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By Dr. E. Faye Williams, Esq.

Dr. E. Faye Williams

Admittedly, we live in an era when time is increasingly more ‘valuable.’  It is fleeting and, at one time or another, most of us are left wondering where it went.  Our days are shaped in its rush, and it is the key to access our personal and interpersonal interactions.  Truly, it is the most valuable commodity in our lives.

According to Newsweek Magazine, President Biden revealed that Chinese President Xi Jinping cautioned him that democracies are on the decline and that one day “autocracies will run the world.”  Ping said, “Democracies cannot be sustained in the 21st century, autocracies will run the world. Why? Things are changing so rapidly. Democracies require consensus, and it takes time, and you don’t have the time.”  Pragmatists may accept President Xi’s world view, but those of us who have lived in pursuit of democratic principles and who embrace the concept of the expression of free will within an orderly social structure do not.

Without argument, any definition of society must include provisions for orderly conduct.  I know of no society or culture that exists without such a system of laws and/or regulations which dictate personal and institutional conduct.  In that way, democracies and autocracies are similar.  The question of the current/future viability of democracies is a larger issue.  My personal focus is on the “democracy” in which I live and work, and the threat that I believe it must overcome.

As a concept, Democracy supports respect for a multiplicity of ideas and beliefs.  It is based upon the ideal of majority rule in decisions of governance with tolerance and benevolence toward the minority opinion.  It is the opposite of what we see emerging from the “Republican reactionary right.”  Rather than discussing the repellant political positions of individual Republican candidates, I ask my readers to consider and contemplate the reasoning and justification for the positions they take.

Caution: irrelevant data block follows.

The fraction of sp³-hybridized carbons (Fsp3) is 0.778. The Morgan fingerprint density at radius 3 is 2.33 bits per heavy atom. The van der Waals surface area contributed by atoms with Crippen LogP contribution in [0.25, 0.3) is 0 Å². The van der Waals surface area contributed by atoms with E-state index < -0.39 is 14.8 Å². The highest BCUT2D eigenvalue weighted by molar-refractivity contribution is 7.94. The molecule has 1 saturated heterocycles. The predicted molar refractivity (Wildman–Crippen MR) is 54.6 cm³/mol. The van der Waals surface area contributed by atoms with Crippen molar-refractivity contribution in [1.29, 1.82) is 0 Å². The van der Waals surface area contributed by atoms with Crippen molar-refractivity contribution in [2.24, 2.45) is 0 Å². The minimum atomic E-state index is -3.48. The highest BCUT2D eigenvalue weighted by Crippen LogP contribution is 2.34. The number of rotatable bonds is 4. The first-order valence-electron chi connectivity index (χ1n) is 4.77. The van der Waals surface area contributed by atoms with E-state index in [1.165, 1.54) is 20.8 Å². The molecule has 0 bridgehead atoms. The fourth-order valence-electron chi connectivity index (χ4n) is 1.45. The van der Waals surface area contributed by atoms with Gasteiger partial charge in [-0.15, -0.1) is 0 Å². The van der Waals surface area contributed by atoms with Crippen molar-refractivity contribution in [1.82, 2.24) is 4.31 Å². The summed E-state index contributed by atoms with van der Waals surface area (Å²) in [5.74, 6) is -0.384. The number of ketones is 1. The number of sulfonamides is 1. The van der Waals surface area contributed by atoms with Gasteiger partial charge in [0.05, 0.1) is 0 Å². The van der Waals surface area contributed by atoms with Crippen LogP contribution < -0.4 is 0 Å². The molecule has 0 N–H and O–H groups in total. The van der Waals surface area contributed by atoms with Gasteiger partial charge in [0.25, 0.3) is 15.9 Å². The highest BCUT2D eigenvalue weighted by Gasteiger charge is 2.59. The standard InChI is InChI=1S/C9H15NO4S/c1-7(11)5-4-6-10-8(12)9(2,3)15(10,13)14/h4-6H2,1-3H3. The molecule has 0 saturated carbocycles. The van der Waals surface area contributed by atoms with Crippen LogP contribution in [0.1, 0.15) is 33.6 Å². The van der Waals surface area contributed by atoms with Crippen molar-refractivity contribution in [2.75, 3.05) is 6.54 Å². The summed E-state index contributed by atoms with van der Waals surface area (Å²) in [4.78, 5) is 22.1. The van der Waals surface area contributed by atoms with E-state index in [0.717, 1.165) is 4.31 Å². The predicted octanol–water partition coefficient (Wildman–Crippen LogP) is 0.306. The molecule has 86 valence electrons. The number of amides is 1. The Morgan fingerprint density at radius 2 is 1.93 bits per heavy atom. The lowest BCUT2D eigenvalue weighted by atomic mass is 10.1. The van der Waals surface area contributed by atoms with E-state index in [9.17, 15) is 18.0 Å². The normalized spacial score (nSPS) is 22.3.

My belief system as an ordained minister may be called into question, but, as an attorney, I believe my understanding to be correct.  I understand the US Constitution to protect the right of religious freedom.  We do not have one officially recognized religion which must be observed in preference to another.  I also understand that our Constitution protects citizenry from religion.  We may believe, or not, as we choose.  I have received emails which ridiculously state “What God told… “ (fill-in-the-blank).  Rather than a divinely inspired revelation, I believe that any candidate presenting from that position is asserting a narrowly construed, personal religious opinion acceptable only to like-minded others, and which he/she wishes to impose upon the masses.

I am also concerned by the increase in the verbal dog-whistles used to disguise race, gender, religious, gender-identity hatred.  We used to have to listen carefully, but the nature of hate-speech is increasingly obvious.  The attribution of criminal and/or deviant intent to a political opponent without substantive evidence is, in my mind, itself criminal.

If nothing else, the events of the last seven years – from the vulgar coarsening of the political discourse to the January 6th assault on the seat of our governance – demonstrate the fragility of our democracy.  We have become witnesses to the rapid erosion and disregard of the rights we have presumed normal, and their substitution with the dogmatic principles of a minority motivated by misguided religious principles, personal hatred and distrust, or the raw, brazen desire for power.

Thankfully, we still have the means to reject this encroachment upon our rights.  How long it will remain useful is in question.  I fear that it has a limited life-span.  This means to our survival is our vote.  We must use it thoughtfully and intelligently.  Most importantly, we must use it.  WE MUST VOTE!  Hopefully, we will be in time!

Dr. E. Faye Williams, President of the Dick Gregory Society, United Nations Peace Ambassador.  (; the